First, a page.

We’ve just completed a year of transformation in the retail industry, and looking at 2015, it looks like change will remain constant. But change brings opportunity, even within the familiar. Where to begin? Look to the shelf.
The shopper and retailer landscape in New Zealand has seen some significant change over the past decade. Whilst the fundamentals of grocery shopping remain intact, shoppers are more sophisticated. Here are five key areas we see as crucial over the coming years.
Health and wellness are hot topics around the globe, and they have been for years. Despite the immense amount of attention devoted to the topic, however, the obesity rate is high—and rising. The good news, however, is that consumers around the world are taking steps to take charge of their health.
The Baby Boomer generation continues to play a major role in the housing market, as well as the U.S. economy more generally. Older households are less likely to move and purchase homes, but their sheer size and relative wealth means this generation will account for $1 out every $4 spent on new home purchases or rent in the next five years.
After years of robust double-digit growth, sales of packaged groceries in Asia Pacific have slowed in the last two years as the region’s markets mature and consumer demand stabilises.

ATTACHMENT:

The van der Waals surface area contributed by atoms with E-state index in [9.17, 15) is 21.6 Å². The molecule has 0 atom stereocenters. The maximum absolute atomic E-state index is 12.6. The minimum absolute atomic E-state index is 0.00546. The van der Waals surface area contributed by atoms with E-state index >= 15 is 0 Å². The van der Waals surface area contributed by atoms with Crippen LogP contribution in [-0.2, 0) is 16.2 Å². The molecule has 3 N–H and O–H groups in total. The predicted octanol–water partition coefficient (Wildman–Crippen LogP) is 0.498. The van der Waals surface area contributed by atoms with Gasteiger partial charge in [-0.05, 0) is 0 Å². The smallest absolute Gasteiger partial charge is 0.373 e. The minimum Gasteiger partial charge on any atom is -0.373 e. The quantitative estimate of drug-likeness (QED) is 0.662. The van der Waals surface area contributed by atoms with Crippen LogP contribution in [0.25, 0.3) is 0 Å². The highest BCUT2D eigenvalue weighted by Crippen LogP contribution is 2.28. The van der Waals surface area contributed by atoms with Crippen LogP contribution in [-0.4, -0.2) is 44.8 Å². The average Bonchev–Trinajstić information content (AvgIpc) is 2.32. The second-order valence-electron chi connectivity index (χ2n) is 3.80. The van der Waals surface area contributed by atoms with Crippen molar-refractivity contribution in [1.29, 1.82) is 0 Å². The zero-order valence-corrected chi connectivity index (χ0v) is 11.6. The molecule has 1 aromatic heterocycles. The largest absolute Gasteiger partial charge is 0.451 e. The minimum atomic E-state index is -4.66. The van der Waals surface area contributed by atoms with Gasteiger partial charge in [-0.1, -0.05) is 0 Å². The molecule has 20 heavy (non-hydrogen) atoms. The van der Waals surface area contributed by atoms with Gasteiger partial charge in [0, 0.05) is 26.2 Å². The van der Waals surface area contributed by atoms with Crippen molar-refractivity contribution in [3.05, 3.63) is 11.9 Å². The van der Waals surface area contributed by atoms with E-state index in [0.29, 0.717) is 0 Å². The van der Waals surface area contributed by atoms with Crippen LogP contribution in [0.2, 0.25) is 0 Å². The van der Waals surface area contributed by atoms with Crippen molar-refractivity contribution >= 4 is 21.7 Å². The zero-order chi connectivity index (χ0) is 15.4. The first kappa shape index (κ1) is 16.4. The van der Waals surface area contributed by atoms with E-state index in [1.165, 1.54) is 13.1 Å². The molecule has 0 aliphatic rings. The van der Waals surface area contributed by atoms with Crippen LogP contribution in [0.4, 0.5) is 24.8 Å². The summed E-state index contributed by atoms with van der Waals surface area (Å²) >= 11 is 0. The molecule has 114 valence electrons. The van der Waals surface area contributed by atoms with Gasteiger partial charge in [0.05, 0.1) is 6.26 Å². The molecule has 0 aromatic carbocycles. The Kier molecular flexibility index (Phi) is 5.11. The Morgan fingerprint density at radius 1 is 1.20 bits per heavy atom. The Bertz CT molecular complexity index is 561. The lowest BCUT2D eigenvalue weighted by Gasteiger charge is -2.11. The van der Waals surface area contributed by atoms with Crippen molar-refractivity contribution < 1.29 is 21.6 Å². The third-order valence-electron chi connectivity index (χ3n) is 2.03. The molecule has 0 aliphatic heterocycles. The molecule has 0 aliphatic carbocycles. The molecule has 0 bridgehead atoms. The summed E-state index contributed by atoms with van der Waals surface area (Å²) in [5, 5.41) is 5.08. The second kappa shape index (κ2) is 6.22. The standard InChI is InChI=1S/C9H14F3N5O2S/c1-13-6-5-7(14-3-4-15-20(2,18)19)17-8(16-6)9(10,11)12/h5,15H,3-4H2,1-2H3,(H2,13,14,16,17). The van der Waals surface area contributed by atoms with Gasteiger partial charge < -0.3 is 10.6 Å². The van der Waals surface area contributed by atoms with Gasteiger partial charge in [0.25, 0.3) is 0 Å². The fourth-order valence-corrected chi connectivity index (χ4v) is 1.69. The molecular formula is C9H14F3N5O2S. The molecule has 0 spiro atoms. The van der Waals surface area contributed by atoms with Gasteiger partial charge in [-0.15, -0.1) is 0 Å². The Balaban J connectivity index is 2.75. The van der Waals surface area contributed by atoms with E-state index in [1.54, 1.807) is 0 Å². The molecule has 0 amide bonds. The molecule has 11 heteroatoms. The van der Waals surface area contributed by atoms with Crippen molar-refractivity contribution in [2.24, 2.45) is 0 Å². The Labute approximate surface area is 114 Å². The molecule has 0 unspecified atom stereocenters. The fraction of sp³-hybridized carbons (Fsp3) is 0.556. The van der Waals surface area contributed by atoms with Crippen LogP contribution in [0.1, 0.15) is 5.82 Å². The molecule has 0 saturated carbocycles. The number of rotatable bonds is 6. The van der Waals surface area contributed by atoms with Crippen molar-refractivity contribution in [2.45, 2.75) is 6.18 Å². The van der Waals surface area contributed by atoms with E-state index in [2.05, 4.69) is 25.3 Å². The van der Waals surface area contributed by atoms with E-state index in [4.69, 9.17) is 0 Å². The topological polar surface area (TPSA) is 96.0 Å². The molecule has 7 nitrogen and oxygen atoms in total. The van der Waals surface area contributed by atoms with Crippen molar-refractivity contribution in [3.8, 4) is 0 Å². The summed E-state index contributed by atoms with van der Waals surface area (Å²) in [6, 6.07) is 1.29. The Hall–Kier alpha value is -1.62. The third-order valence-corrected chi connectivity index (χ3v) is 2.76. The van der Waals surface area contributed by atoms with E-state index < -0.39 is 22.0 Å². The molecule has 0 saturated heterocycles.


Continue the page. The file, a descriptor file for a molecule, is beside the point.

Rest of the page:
If you want to understand the fundamental economic changes happening in Southeast Asia, a good place to start is Myanmar’s biggest city, Yangon, on the shores of the Yangon River.
For over 50 years, there was only a single "app" for TV viewers. The sole function of that app—the cable or satellite company—was to stream premium video content. The facts of yesterday’s TV viewing no longer hold. There are now many TV viewing apps available. Enter "the appification of TV."
No-frills packaging for Kiwis on a tight budget is changing – private label also known as store brands, are no longer viewed simply as low-cost alternatives to name brands.
Perceptions about private-label brands are favorable around the world, but value shares are not correspondingly distributed; they are much higher in developed regions like Europe, North America and Australia.
As snack manufacturers look to tailor offerings to deliver snacks that appeal to both the palate and the psyche, knowing what drives a consumer to pick one snack rather than another is vital to stay competitive in the $900 million New Zealand snacking industry.